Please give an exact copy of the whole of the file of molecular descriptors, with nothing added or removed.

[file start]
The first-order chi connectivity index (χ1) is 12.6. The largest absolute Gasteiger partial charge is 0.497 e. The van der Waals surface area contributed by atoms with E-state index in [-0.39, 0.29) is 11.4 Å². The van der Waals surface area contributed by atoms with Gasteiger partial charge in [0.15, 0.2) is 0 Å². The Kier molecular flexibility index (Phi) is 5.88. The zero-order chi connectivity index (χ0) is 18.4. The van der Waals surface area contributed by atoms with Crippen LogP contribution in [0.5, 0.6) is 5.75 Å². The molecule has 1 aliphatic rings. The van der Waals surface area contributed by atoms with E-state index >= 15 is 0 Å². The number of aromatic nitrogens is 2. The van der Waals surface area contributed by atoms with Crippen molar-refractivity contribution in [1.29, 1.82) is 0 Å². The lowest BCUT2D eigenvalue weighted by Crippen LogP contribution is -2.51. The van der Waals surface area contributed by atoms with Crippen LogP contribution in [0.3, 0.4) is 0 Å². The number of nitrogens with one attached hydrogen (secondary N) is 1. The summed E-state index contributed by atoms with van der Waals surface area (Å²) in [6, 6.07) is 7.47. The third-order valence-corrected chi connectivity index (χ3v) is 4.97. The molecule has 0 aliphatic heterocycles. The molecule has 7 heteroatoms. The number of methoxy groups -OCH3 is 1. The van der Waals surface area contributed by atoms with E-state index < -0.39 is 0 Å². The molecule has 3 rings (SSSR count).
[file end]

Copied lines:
The first-order chi connectivity index (χ1) is 12.6. The largest absolute Gasteiger partial charge is 0.497 e. The van der Waals surface area contributed by atoms with E-state index in [-0.39, 0.29) is 11.4 Å². The van der Waals surface area contributed by atoms with Gasteiger partial charge in [0.15, 0.2) is 0 Å². The Kier molecular flexibility index (Phi) is 5.88. The zero-order chi connectivity index (χ0) is 18.4. The van der Waals surface area contributed by atoms with Crippen LogP contribution in [0.5, 0.6) is 5.75 Å². The molecule has 1 aliphatic rings. The van der Waals surface area contributed by atoms with E-state index >= 15 is 0 Å². The number of aromatic nitrogens is 2. The van der Waals surface area contributed by atoms with Crippen molar-refractivity contribution in [1.29, 1.82) is 0 Å². The lowest BCUT2D eigenvalue weighted by Crippen LogP contribution is -2.51. The van der Waals surface area contributed by atoms with Crippen LogP contribution in [0.3, 0.4) is 0 Å². The number of nitrogens with one attached hydrogen (secondary N) is 1. The summed E-state index contributed by atoms with van der Waals surface area (Å²) in [6, 6.07) is 7.47. The third-order valence-corrected chi connectivity index (χ3v) is 4.97. The molecule has 0 aliphatic heterocycles. The molecule has 7 heteroatoms. The number of methoxy groups -OCH3 is 1. The van der Waals surface area contributed by atoms with E-state index < -0.39 is 0 Å². The molecule has 3 rings (SSSR count).